Is Organic Really Better?
By Tracy Morris
Organic is just better. It makes common sense. Right? It’s also more expensive, and sometimes downright inaccessible depending on where you live. Some of us are already fully ensconced in the movement toward unadulterated, natural eating. Some of us are waiting for a bit more convincing evidence that the higher costs are worth the benefits of organic foods.
Renee Loux is fully on board with the whole foods movement. In fact, you might call her a Green Guru. The raw-food chef and former restaurateur now consults with a wide variety of businesses on the concept of “going green” — when she’s not authoring books and making television shows about the same thing.
Take a look at her website, http://reneeloux.com, and you might say she’s on a mission. From the perspective of the individual, Renee’s site offers complete recipes and instructional tips on nature-based beauty to steps on greening up your own living environment. More toward the political, she discusses genetically engineered foods and related societal issues.
Her books include Living Cuisine: The Art and Spirit of Raw Foods (Penguin Avery 2003) and The Balanced Plate: The Essential Elements of Whole Foods and Good Health (Rodale Books 2006). Her television special, It’s Easy Being Green, debuted on the Fine Living TV network in April 2007. The show was so popular, it’s expanding to series format beginning in April 2008 – just in time for her third book, Easy Green Living.
I spoke to Renee from her solar-powered home on the Hawaiian island of Maui about organic eating, in terms of the average woman who wants to get and stay healthy while living within her means.
TM: First, what are the benefits of organic foods over conventionally farmed and raised foods?
The benefits are for our own health and the health of the planet. First and foremost, organic foods simply don’t have residue of pesticides and chemicals that are used in conventional growing methods. We are constantly inundated by our complex world with things we have no say about; we can choose what foods we put in our bodies.
Also, organics are currently free from genetically modified organisms, which is a growing concern for us all.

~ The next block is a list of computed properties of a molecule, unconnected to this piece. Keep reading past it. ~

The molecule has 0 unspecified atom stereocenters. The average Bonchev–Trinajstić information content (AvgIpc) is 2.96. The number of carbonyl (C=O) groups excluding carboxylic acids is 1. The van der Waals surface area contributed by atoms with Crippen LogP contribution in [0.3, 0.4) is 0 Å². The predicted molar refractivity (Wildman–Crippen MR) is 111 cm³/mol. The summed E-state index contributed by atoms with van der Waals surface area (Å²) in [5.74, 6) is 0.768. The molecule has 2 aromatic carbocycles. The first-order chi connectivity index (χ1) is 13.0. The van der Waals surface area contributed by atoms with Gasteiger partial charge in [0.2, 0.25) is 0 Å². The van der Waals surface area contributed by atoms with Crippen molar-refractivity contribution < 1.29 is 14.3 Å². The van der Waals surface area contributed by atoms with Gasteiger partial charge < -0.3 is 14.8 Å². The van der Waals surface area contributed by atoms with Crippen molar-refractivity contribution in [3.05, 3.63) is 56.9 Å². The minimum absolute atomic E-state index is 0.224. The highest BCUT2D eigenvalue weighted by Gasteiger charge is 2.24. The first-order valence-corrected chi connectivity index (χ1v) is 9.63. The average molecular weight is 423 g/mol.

Organically grown foods usually have more nutrients in them. The way they’re grown requires natural soil fortification and management – healthy, fortified soil yields healthy, fortified food. Many studies are consistently showing higher nutrients in these foods, particularly minerals like phosporous, magnesium, iron, and vitamin C. Even if it’s only marginal, I think it’s great any time we can get more nutrition in there.
I think the benefits balance out the moderately higher costs we have to pay for organics.
When it comes to animal products, choosing organic is one of the most important things that we, and especially women, can do. Organics don’t have the levels of hormones and antibiotics that are found in conventionally-raised animals. We’re starting to see causal links between those conventional additives, which is essentially a low but constant dose of antibiotics and hormones, and human endocrine problems.
Those of us who take the option to choose organic also get indirect benefits by being kind to the Earth. Conventional farming adds chemicals to the water supply, which ends up returning to us.
TM: Are there any foods that actually taste better in organic form?
It ranges from marginal to significant. What I’ve found is that – looking at the related topics of seasonal and locally grown foods – the fresher the food is, the shorter the distance between farm and table, the more nutrients it has, the more flavor it has… Consider a farm fresh tomato that’s never seen the inside of a refridgerator – it certainly has much better taste than one that was picked green, stored, and has somewhat of an anemic albeit perfect-looking appearance.
TM: Partly because of the costs of organics, experts are recommending that consumers who can’t afford to go all out start with a few certain foods to get some organic benefits. Are there some foods that you think are an absolute must for people to try and buy organic?
I refer to them as the “dirty dozen,” because their conventional counterparts consistently test at high levels of contamination residue from the chemicals used to grow them. It’s in part because they have thin skin. Typically, the softer the skin of the fruit, the more important organic growing will be to the consumer.
Meat – beef, pork, and poultry – are first and foremost important to buy organically. Eggs… Following that are dairy products, mik, cheese, and butter.
Then, strawberries are very high on the list. Conventionally grown ones are sprayed throughout their growing season so they are really laden with chemicals. Apples and tomatoes are high on the list for the same reason. Unfortunately, a lot of these are foods that kids love – grapes, potatoes, pears, peaches… Potatoes spend a lot of time in the ground, soaking in chemicals from conventional farming. Also, leafy greens including spinach, celery, bell peppers.
As a side note, people should be aware that foods grown abroad can present a problem because other countries’ standards about types of chemicals used aren’t the same as in the States. [Renee’s website also lists coffee in the Dirty Dozen, since it’s almost always grown in countries with few standards about pesticides and other chemicals.]
And again, people should consider local and seasonal farming sources to help with costs. The less shipping and storage is needed, the lower the food will cost. I hope that the law of supply and demand will eventually bring the cost down, but there’s also a fundamental governmental issue involved.